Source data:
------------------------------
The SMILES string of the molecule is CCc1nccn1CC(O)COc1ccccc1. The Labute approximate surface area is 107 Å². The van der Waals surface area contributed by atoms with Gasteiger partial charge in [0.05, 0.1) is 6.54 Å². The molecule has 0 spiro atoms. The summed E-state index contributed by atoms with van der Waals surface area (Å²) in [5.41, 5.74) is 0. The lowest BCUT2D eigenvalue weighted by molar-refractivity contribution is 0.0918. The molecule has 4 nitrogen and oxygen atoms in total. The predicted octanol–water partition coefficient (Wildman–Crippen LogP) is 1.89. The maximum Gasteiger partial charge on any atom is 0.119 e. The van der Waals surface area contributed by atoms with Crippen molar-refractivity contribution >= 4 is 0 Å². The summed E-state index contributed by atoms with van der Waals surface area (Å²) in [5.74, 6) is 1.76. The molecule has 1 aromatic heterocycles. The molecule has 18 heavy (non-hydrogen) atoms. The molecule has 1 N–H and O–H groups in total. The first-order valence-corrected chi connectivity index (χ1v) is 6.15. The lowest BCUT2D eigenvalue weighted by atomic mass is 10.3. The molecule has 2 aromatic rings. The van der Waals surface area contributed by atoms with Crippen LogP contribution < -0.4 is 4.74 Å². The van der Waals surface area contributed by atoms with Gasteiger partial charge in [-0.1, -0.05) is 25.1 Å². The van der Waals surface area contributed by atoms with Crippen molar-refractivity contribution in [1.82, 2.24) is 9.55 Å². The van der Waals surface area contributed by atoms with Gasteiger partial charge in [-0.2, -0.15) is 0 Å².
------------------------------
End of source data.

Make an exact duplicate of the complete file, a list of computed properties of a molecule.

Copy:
The SMILES string of the molecule is CCc1nccn1CC(O)COc1ccccc1. The Labute approximate surface area is 107 Å². The van der Waals surface area contributed by atoms with Gasteiger partial charge in [0.05, 0.1) is 6.54 Å². The molecule has 0 spiro atoms. The summed E-state index contributed by atoms with van der Waals surface area (Å²) in [5.41, 5.74) is 0. The lowest BCUT2D eigenvalue weighted by molar-refractivity contribution is 0.0918. The molecule has 4 nitrogen and oxygen atoms in total. The predicted octanol–water partition coefficient (Wildman–Crippen LogP) is 1.89. The maximum Gasteiger partial charge on any atom is 0.119 e. The van der Waals surface area contributed by atoms with Crippen molar-refractivity contribution >= 4 is 0 Å². The summed E-state index contributed by atoms with van der Waals surface area (Å²) in [5.74, 6) is 1.76. The molecule has 1 aromatic heterocycles. The molecule has 18 heavy (non-hydrogen) atoms. The molecule has 1 N–H and O–H groups in total. The first-order valence-corrected chi connectivity index (χ1v) is 6.15. The lowest BCUT2D eigenvalue weighted by atomic mass is 10.3. The molecule has 2 aromatic rings. The van der Waals surface area contributed by atoms with Crippen LogP contribution < -0.4 is 4.74 Å². The van der Waals surface area contributed by atoms with Gasteiger partial charge in [-0.1, -0.05) is 25.1 Å². The van der Waals surface area contributed by atoms with Crippen molar-refractivity contribution in [1.82, 2.24) is 9.55 Å². The van der Waals surface area contributed by atoms with Gasteiger partial charge in [-0.2, -0.15) is 0 Å².